By John Hertz: (reprinted from Vanamonde 1432) We know Samuel Taylor Coleridge (1772-1834) mainly as a poet. There’s The Rhyme (he spelled it Rime) of the Ancient Mariner, and for SF-lovers in particular there’s the sublime fragment “Kubla Khan”, to which SF has paid tribute in “The Person from Porlock” (R.F. Jones, 1947; included in Conklin’s first-rate Treasury) and I suggest also “The Skills of Xanadu” (Sturgeon, 1956; often reprinted).
Coleridge in his day was also known as a critic. Reading the 1978 Penguin reprint of I.A. Richards ed., The Portable Coleridge (1950) I thought to offer you these.
The arrogance of ignorance
1812, on Shakespeare’s Romeo and Juliet (p. 421)
As long as there are readers to be delighted with calumny, there will be found reviewers to calumniate.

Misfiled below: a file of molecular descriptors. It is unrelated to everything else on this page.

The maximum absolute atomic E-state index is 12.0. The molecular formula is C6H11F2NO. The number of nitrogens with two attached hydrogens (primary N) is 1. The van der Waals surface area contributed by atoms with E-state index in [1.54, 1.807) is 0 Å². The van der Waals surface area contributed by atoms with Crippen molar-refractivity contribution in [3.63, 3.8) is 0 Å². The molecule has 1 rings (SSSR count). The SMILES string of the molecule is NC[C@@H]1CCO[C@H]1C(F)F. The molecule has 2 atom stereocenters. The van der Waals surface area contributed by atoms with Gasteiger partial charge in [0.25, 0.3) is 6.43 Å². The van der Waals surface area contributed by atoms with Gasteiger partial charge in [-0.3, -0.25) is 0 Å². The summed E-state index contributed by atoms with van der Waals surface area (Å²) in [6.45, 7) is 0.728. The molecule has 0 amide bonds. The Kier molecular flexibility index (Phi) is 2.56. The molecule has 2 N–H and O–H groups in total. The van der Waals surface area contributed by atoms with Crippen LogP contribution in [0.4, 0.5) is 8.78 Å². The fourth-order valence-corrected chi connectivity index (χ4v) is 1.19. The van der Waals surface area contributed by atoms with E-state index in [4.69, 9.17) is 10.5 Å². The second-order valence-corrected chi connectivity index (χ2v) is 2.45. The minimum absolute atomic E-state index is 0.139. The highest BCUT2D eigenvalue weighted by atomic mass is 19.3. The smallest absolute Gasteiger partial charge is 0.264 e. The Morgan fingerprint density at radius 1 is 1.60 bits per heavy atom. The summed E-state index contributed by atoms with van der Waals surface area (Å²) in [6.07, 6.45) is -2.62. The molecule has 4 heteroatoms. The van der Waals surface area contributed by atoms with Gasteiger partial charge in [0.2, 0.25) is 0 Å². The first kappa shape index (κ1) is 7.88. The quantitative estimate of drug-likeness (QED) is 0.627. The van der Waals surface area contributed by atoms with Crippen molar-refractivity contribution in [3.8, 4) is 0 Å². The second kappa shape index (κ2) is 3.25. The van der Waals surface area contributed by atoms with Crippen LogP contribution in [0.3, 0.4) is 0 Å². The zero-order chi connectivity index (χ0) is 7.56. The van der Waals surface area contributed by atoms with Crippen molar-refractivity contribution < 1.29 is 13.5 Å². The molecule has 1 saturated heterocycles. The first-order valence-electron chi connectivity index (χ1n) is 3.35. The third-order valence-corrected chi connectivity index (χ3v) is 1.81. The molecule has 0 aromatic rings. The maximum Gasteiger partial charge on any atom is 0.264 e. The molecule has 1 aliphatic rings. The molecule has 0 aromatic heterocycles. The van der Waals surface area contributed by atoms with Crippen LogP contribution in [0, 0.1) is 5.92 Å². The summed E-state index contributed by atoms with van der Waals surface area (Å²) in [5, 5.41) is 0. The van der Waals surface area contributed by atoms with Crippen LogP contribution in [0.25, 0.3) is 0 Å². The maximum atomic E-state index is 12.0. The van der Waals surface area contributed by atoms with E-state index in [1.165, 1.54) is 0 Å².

1817, Biographia Literaria ch. 3 (p. 461)
He who tells me that there are defects in a new work, tells me nothing which I should not have taken for granted without his information. But he, who points out and elucidates the beauties of an original work, does indeed give me interesting information, such as experience would not have authorized me in anticipating.
Dante … speaks of poets as guardians of the vast armory of language, which is the intermediate something between matter and spirit.
1818, on The Divine Comedy (p. 407)
Hoping you are the same.